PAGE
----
Interestingly, chilli peppers are not actually peppers. They belong to the capsicum branch of the plant family, which includes the potato, the aubergine and the tomato. Their cultivation stretches back as far as 9000 years to Mexico where the first wild varieties were used. The Spaniards and Portuguese introduced the chilli to the rest of the world in the mid-15th century.
Chillies proved easy to grow in most climates and were readily assimilated into the varied regional cooking styles. Since then chillies have become an essential part of the culinary landscape throughout Latin America, Indonesia, South East Asia, China, Japan, India, the Middle East and all parts of Africa.
Chillies are easy to grow. All they need is a sunny, sheltered spot, rich, well-drained soil and lots of water. Watering is critical because if chillies wilt they tend to drop their flowers and that means no fruit.
Feed monthly with any pot plant food or fertiliser, and harvest the chillies when they turn red or yellow. If planted in pots use the normal commercially available potting soil. Pots should not be smaller than 20cm in diameter and bigger is better. Water daily, especially those in pots, and when it is very hot this can be increased to twice a day.
Have you ever wondered why “heat” is such an important factor in chillies? The white fibrous membranes contain capsaicin, which gives the chilli its ‘bite’ and also helps to clear the lungs, improves circulation, acts as a painkiller for rheumatoid arthritis sufferers, has anti-inflammatory properties, relieves constipation and acts as an antioxidant.
When the capsaicin is eaten it stimulates the brain to release endorphins into the bloodstream, creating a natural high similar to that which athletes experience. The hotter the chilli the “higher’ you feel.
That makes it both addictive and a powerful anti-depressant. Fresh chillies are also rich in vitamin C, vitamin A and calcium. The red chillies contain lycopene, an effective anti-oxidant while the yellow chillies are full of beta-carotene, also an anti-oxidant that neutralises harmful free radicals.
Not all chillies are suicidally hot and beginners should start with milder varieties, like Anaheim or Fresno, that produce a tangy, glowing sensation in the mouth. The general rule is that the smaller, narrower and darker the chilli, the greater its pungency. But that’s not always so because growing conditions can affect a chilli’s hotness. Even chillies from the same bush can vary in intensity. The tip of the chilli is its mildest point so if you want to test a chilli for hotness, cut the tip and taste it cautiously.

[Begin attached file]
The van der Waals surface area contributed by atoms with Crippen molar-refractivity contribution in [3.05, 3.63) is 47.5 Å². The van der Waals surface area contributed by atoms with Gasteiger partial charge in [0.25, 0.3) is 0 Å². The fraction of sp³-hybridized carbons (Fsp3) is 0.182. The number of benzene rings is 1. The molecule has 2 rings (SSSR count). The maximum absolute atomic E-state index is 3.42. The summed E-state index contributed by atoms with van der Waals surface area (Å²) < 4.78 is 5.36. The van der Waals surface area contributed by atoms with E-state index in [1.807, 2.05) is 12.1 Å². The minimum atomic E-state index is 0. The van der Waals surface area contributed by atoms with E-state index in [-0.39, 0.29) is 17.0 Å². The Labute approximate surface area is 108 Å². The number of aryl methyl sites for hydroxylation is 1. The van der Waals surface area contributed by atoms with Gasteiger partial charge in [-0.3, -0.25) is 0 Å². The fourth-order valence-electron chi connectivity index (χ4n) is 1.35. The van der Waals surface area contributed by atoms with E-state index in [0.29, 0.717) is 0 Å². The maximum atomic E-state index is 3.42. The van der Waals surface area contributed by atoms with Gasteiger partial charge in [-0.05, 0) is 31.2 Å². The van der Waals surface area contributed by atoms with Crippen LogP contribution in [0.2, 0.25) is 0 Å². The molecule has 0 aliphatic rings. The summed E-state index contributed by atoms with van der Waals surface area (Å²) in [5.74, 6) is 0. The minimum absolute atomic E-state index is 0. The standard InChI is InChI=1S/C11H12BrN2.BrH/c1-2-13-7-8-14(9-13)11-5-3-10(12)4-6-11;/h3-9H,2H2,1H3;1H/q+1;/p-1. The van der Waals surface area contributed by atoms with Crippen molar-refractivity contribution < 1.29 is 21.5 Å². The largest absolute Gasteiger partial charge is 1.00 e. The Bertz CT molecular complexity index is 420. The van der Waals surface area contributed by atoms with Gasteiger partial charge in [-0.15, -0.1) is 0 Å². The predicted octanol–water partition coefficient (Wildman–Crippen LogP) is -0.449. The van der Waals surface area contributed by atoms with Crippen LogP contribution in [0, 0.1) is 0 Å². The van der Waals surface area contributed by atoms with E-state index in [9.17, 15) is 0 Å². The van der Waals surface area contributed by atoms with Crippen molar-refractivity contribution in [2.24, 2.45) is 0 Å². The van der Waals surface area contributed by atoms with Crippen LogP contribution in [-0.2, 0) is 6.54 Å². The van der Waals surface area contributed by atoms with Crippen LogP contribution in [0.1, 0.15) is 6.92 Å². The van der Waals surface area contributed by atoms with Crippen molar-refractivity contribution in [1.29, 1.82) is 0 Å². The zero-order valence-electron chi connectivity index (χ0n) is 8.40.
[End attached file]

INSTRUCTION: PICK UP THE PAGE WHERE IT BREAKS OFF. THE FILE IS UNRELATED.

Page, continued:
Reduce the burn by removing the seeds and membrane and just use the chopped flesh. Alternatively add a whole chilli during cooking and remove it when ready to serve.
Never touch your eyes or mouth if you have handled hot chillies. Wear gloves and if possible have a separate chopping board for chillies because the juices stay in the board and can affect other foods.
Here’s a rough heat guide (1 = very mild; 10 = atomic)
2 – 4: Anaheim and Fresno:
4 – 5: Hungarian Wax:
5 – 6: Jalapeno, Long Red Cayenne, Serenade,
7 – 8: Thai Chilli, Fiesta, Aquille, Rajah, Doomsday
9 – 10:Tabasco, Habanero
Although chillies are a summer crop there’s no reason why you can’t enjoy the firepower of chillies all year round.
Use longer, less fleshy varieties like cayenne, serenade, fiesta, etc. String the peppers by running a needle and thread through the thickest part of the stem. Hang them outdoors or in a sunny window to dry.
Drying takes about three weeks and the fruit should be brittle. Store the dried chillies whole in a container in a cool dark place. Crush them as you need them, using a rolling pin, or whiz them in a blender for a finer powder.
Red chilli relish
Take a handful of freshly harvested red chillies, cut each one lengthwise and remove the seeds (if you want a milder relish. Leave them in if you like it hot!). Mix the chillies with about 3-5 teaspoons of salt and lay them in a colander for about 1 hour. The salt will draw water out of the chillies and will also remove some of the spiciness. Meanwhile, take 2 tablespoons each of yellow mustard seeds and fennel seeds, and grind them together with a pestle and mortar. Warm 1 cup of vegetable oil to a moderate temperature, stir in the fennel and mustard seeds, and then add the drained chillies. Make sure the chillies are completely covered in oil, and then bottle them in sterilised preserving jars. The relish will keep for about 1 month if refrigerated.